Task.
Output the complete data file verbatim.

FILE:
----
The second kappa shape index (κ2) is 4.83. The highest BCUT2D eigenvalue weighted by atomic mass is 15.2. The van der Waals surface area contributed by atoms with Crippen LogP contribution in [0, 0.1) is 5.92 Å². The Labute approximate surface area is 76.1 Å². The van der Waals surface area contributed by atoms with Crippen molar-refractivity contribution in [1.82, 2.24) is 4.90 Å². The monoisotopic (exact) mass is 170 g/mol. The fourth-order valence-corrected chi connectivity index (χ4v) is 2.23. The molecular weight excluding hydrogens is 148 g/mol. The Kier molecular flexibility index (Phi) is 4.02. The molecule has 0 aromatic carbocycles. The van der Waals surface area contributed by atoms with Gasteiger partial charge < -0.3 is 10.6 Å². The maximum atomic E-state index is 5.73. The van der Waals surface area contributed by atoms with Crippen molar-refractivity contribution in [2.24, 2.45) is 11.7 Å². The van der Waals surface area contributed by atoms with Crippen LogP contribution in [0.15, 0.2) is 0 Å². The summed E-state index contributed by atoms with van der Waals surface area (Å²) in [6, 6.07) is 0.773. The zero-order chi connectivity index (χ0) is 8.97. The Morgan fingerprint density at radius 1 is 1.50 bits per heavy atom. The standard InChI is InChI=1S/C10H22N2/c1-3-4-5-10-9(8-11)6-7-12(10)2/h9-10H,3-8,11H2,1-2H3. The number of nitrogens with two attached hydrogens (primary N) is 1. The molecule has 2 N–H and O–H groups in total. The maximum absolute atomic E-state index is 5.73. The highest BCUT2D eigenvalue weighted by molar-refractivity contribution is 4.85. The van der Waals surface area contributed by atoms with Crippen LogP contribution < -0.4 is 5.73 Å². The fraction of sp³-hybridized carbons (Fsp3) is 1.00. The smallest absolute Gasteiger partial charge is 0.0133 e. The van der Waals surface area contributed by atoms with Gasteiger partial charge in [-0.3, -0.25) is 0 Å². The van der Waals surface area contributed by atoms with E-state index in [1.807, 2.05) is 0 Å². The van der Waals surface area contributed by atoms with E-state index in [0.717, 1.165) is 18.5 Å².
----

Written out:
The second kappa shape index (κ2) is 4.83. The highest BCUT2D eigenvalue weighted by atomic mass is 15.2. The van der Waals surface area contributed by atoms with Crippen LogP contribution in [0, 0.1) is 5.92 Å². The Labute approximate surface area is 76.1 Å². The van der Waals surface area contributed by atoms with Crippen molar-refractivity contribution in [1.82, 2.24) is 4.90 Å². The monoisotopic (exact) mass is 170 g/mol. The fourth-order valence-corrected chi connectivity index (χ4v) is 2.23. The molecular weight excluding hydrogens is 148 g/mol. The Kier molecular flexibility index (Phi) is 4.02. The molecule has 0 aromatic carbocycles. The van der Waals surface area contributed by atoms with Gasteiger partial charge < -0.3 is 10.6 Å². The maximum atomic E-state index is 5.73. The van der Waals surface area contributed by atoms with Crippen molar-refractivity contribution in [2.24, 2.45) is 11.7 Å². The van der Waals surface area contributed by atoms with Crippen LogP contribution in [0.15, 0.2) is 0 Å². The summed E-state index contributed by atoms with van der Waals surface area (Å²) in [6, 6.07) is 0.773. The zero-order chi connectivity index (χ0) is 8.97. The Morgan fingerprint density at radius 1 is 1.50 bits per heavy atom. The standard InChI is InChI=1S/C10H22N2/c1-3-4-5-10-9(8-11)6-7-12(10)2/h9-10H,3-8,11H2,1-2H3. The number of nitrogens with two attached hydrogens (primary N) is 1. The molecule has 2 N–H and O–H groups in total. The maximum absolute atomic E-state index is 5.73. The highest BCUT2D eigenvalue weighted by molar-refractivity contribution is 4.85. The van der Waals surface area contributed by atoms with Crippen LogP contribution < -0.4 is 5.73 Å². The fraction of sp³-hybridized carbons (Fsp3) is 1.00. The smallest absolute Gasteiger partial charge is 0.0133 e. The van der Waals surface area contributed by atoms with Gasteiger partial charge in [-0.3, -0.25) is 0 Å². The van der Waals surface area contributed by atoms with E-state index in [1.807, 2.05) is 0 Å². The van der Waals surface area contributed by atoms with E-state index in [0.717, 1.165) is 18.5 Å².